Be certain the audience can see your face and your eyes. Make certain that you can see theirs for that all-important feedback. Have sufficient audience lighting so that you can read their reactions both to you and your message.
Eye glasses can be a barrier to communication if they hide a significant portion of your eyes from audience view. Heavy rimmed glasses make it very difficult to see a speakerís eyes, as do photosensitive lenses that darken under lighting. The half-lens glasses tempt speakers to look down their noses at the audience, and should be avoided.
Glasses, like everything you wear, are a manifestation of your personality. Your personal taste will usually prevail when selecting style, color, and the shape of the frame. However, if you plan to make frequent public appearances, you should take that into consideration the next time you visit the optometrist. Try on glasses that allow your eyes to be seen from a distance. Many professionals use contact lenses. Others use large lenses with narrow frames and no strong tinting.
Do not leave your glasses behind in an attempt to look better, or to allow more audience eye contact if that means you give up the ability to see your listeners. It is imperative that you be able to keep your audience in focus.
In spite of what you may have been taught in speech courses, there is no single method of eye contact that is best. I have heard speech coaches instruct speakers to begin at the extreme left of the audience, slowing scanning the listeners while turning to the extreme right, then to repeat the process again from the left. Another advised speakers to look just above or just below the audienceís heads in an effort to avoid the direct eye contact that may add to your anxieties. And still another suggests selecting a single happy face and locking in on that person to get ďgood vibrations.Ē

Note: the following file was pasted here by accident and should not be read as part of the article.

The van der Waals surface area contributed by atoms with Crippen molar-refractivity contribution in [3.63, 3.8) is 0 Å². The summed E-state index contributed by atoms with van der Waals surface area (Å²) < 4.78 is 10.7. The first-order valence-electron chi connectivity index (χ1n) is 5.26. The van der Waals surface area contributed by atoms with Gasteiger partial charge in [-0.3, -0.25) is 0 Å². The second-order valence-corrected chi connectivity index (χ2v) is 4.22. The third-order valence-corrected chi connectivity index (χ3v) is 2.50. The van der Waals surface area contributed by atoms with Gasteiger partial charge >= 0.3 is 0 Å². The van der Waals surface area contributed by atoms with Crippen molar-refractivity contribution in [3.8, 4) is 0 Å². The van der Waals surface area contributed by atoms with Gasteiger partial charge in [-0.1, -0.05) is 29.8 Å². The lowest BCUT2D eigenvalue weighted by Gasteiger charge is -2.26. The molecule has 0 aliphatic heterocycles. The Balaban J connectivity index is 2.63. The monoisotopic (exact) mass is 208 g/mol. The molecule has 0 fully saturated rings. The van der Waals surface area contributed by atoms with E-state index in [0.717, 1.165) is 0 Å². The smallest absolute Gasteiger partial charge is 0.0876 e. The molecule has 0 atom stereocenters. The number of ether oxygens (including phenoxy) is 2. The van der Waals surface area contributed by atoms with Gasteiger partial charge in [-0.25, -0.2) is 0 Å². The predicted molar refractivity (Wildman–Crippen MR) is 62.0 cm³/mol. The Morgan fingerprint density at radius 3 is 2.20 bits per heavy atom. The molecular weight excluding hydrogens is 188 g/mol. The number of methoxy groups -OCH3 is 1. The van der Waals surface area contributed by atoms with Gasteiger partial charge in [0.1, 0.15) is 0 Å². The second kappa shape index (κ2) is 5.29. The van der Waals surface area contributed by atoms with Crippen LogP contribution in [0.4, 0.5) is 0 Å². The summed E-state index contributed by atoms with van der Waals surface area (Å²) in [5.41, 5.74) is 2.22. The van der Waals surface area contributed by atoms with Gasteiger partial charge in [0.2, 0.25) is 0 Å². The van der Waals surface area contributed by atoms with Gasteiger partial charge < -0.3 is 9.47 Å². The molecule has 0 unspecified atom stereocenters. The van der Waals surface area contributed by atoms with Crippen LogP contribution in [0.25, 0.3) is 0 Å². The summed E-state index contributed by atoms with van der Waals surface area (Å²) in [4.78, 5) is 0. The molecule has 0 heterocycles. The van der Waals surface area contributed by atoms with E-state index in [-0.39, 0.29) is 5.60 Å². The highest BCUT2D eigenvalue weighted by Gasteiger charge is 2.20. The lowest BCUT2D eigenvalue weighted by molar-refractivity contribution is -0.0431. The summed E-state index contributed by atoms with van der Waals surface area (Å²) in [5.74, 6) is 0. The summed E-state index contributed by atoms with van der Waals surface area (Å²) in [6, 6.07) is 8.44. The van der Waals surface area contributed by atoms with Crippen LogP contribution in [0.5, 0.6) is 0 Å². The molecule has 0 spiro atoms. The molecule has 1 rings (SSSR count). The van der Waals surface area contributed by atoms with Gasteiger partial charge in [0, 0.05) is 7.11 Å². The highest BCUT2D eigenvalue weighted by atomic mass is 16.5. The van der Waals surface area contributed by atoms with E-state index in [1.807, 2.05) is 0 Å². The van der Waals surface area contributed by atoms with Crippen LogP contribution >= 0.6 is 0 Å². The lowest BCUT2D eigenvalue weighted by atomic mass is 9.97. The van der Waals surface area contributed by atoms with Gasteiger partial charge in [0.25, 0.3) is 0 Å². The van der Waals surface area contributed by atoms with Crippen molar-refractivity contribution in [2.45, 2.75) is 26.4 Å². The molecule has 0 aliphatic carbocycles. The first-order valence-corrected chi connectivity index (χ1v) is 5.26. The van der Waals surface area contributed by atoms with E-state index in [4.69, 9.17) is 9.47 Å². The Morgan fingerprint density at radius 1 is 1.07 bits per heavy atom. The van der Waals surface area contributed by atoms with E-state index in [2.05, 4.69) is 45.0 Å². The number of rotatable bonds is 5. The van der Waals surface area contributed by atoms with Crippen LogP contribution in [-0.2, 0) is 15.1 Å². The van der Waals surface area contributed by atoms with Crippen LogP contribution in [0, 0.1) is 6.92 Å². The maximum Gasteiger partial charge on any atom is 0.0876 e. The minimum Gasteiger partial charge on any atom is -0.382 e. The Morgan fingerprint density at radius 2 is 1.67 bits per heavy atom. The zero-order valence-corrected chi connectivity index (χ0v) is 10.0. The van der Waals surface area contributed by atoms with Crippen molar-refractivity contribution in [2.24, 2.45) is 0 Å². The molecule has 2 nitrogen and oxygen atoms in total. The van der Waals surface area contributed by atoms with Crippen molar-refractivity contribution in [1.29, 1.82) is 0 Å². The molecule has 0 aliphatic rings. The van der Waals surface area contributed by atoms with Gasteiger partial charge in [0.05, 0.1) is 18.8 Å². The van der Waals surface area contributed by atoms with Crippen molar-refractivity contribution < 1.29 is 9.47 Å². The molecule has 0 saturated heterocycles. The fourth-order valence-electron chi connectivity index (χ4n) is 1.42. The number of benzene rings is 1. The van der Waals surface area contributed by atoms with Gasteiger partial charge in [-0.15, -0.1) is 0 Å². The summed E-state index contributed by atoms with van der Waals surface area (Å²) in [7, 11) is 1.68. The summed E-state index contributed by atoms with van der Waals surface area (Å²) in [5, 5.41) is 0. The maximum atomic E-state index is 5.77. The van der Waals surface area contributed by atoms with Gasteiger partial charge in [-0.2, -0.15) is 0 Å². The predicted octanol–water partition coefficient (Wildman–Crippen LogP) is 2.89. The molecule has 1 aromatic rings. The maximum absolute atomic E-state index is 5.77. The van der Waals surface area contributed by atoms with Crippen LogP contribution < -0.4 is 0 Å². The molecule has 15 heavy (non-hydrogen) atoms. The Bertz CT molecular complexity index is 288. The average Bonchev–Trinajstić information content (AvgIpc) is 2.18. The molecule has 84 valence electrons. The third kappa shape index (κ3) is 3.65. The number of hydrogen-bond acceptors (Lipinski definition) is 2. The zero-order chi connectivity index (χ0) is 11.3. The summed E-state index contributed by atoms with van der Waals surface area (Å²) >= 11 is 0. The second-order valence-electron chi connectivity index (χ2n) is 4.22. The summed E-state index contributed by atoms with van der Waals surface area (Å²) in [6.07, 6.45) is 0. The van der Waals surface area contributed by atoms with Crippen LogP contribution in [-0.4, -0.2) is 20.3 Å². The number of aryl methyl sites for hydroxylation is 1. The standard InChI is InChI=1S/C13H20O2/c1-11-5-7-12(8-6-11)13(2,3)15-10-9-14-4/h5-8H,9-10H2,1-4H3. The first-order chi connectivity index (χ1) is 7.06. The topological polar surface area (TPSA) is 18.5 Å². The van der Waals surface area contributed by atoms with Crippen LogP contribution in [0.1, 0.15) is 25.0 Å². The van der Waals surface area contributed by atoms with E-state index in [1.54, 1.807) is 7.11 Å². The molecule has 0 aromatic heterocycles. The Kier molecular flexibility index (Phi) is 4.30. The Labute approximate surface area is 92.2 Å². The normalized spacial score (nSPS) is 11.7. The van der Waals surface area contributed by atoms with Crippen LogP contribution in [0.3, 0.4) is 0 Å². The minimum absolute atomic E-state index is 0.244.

Nonsense! Use good common sense. Distribute as much eye contact as possible to all parts of your audience. Be careful not to neglect the extreme left and right, the rear and the front of the room. Look people directly in the eye; how else can you read their reaction? Donít lock in on one individual for prolonged periods, but donít hesitate to look directly at those creating unnecessary distractions, such as side conversations. That will usually put an end to it. Be in command without being abrasive. Be people-sensitive. Let your audience feel as though you are speaking to each and every one of them individually.
The two chapters on physical reinforcement and eye contact cover vital areas of interpersonal communication. We know so much about nonverbal communication and yet so little. Research abounds and people-watching has become a favorite pastime. Manwatching, by Desmond Morris, is an interesting exploration of body language. Kinesics, the study of body language, will continue to provide useful insight into mankindís nonverbal communication. For the contemporary spokesperson, it should be remembered that while before an audience you are never totally silent Ö vocally silent, perhaps, but not physically.